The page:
Legislation Could Help Reduce Prescription Drug Costs for Hospitals, Opinion Piece States
"Sicko," the recent documentary on the U.S. health care system directed by filmmaker Michael Moore, highlights the need to "address the challenges of improving access to pharmaceutical care," Ted Slafsky, executive director of Safety Net Hospitals for Pharmaceutical Access, writes in an opinion piece in The Hill. According to Slafsky, the "burden of providing pharmaceutical care to vulnerable patients falls increasingly on our nation's hospitals, clinics and health centers, particularly those with a charitable care mission" as prescription drug costs continue to increase and the number of uninsured U.S. residents nears 47 million.
He cites the need to pass legislation sponsored by Sens. Jeff Bingaman (D-N.M.) and John Thune (R-S.D.) and Reps. Bobby Rush (D-Ill.), Bart Stupak (D-Mich.) and Jo Ann Emerson (R-Mo.) that would extend 340B, a program operated by the Public Health Service that provides prescription drug discounts to hospitals that serve a large number of low-income and uninsured patients. The discounts currently "only apply to drugs used on an outpatient basis due to the way the 340B law was written in 1992," and hospitals must pay an average of 25% more for "drugs given to patients that are admitted into their facility for an overnight stay," Slafsky writes. He adds that the legislation would "extend federal drug discounts to the inpatient setting for these charitable hospitals" and would "create savings for ... Medicaid" through a provision to require the hospitals to "share the savings" with the program.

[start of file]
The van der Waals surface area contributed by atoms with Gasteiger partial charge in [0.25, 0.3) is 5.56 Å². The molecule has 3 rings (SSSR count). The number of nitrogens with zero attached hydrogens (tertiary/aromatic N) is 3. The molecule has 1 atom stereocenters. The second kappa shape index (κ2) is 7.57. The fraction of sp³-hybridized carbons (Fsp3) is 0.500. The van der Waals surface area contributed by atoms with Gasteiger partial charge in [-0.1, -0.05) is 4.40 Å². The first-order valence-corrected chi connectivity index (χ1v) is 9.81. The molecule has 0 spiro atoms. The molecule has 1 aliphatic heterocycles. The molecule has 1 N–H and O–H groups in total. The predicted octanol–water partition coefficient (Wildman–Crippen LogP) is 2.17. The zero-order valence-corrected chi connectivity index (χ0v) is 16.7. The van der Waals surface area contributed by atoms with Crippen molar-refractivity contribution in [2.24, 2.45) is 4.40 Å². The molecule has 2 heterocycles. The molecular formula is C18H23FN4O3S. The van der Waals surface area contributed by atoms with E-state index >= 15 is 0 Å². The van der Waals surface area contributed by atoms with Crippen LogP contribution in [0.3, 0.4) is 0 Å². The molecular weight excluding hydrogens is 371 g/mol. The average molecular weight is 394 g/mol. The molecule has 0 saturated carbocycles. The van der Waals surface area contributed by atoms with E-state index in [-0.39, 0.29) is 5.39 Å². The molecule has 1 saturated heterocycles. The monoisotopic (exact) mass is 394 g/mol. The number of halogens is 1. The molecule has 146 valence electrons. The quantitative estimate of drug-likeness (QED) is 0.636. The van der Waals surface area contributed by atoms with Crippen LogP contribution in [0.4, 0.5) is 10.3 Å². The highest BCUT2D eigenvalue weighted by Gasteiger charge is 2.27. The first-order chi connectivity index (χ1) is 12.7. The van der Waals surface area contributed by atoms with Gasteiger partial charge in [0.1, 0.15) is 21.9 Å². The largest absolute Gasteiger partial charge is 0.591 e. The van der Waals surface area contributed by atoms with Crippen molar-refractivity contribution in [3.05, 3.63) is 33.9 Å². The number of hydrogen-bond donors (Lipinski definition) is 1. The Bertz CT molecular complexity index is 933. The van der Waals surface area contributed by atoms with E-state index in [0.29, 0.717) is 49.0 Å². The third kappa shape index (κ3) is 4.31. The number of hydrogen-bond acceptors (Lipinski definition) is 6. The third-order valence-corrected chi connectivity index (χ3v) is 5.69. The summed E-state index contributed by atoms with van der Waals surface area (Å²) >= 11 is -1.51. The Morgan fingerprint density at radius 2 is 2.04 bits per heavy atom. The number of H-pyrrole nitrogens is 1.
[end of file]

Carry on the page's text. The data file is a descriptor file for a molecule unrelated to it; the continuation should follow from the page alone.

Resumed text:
The legislation "certainly would not solve our health care woes," but "it would go a long way toward ensuring that safety net hospitals in this country can continue their mission of providing care to all patients regardless of their ability to pay," Slafsky concludes (Slafsky, The Hill, 9/11).